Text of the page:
Grin and wear it
Sports Direct and Prada are at opposite ends of the luxury spectrum – but they have more in common that it might appear. The UK sportswear group’s shareholders are being trampled by a strong entrepreneur with a 55-percent stake. And Prada has a similar issue: entrenched founders whose strategy isn’t working. Big shareholders can be a benefit for companies, but other investors are stranded if things turn sour.
Sports Direct’s founder Mike Ashley has faced pressure from shareholders unhappy with how the company is being run. Investors including Hermes Investment Management and Legal & General are expected to vote against the re-election of a raft of directors at the group’s Sept. 7 AGM. Their protest is futile. Ashley and the company have backed the chairman some other shareholders want to remove.
Prada investors have even less influence, as the founding family owns 80 percent of the business. Decisions made by Miuccia Prada and her chief executive husband Patrizio Bertelli, including a big bet on China and resistance to selling online, have been disastrous for shareholder value. The group’s shares currently trade 40 percent below their 2011 float price and the company has missed full-year earnings expectations for the past four years, according to Eikon.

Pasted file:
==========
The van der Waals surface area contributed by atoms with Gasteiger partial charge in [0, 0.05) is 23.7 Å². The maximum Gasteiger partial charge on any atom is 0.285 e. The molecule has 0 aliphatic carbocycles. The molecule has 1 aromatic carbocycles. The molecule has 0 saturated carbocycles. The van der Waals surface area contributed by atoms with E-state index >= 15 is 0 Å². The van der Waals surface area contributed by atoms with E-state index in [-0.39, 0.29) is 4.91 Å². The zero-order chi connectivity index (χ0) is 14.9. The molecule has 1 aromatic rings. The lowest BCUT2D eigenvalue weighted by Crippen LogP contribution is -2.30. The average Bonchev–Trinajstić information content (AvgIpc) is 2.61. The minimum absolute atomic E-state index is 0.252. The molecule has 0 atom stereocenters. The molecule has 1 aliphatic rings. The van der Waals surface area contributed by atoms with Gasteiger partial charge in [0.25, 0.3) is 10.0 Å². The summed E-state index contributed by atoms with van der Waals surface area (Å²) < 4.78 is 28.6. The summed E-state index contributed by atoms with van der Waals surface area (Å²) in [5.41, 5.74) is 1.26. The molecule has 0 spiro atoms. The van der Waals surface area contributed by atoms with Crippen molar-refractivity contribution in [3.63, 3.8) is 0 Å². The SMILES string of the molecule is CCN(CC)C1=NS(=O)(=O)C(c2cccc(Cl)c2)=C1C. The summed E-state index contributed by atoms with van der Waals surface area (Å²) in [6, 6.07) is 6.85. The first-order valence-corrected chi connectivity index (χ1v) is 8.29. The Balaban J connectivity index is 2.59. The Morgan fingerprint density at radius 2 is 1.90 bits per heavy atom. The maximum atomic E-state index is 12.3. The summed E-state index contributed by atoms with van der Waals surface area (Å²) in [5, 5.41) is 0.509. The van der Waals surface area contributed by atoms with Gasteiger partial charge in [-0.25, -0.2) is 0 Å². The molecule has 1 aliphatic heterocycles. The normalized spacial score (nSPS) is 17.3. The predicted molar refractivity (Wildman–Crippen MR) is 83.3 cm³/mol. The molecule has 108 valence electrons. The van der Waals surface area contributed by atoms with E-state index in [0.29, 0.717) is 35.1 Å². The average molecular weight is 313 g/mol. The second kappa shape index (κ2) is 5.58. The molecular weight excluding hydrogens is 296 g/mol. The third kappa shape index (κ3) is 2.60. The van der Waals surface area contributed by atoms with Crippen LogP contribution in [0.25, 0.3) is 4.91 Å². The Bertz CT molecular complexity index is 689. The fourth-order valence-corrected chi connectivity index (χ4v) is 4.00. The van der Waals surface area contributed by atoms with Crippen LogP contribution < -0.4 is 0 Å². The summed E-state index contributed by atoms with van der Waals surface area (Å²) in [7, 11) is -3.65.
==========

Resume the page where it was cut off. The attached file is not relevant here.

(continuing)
Unless founders are willing to admit their strategy isn’t working, minority investors are stuck. Ashley isn’t doing that yet. A trading statement on Sept. 7 included plans to spend more than 300 million pounds on real estate – including vacant plots. A corporate governance review announced by the company on Sept. 6 will be conducted by Sports Direct’s own law firm.
Shareholders always have the choice to sell, but in the case of Prada and Sports Direct, which have both created negative shareholder returns the past year, for some that may mean doing so at a loss. If that doesn’t appeal, the situation is depressingly simple: if you bought it, you have to wear it.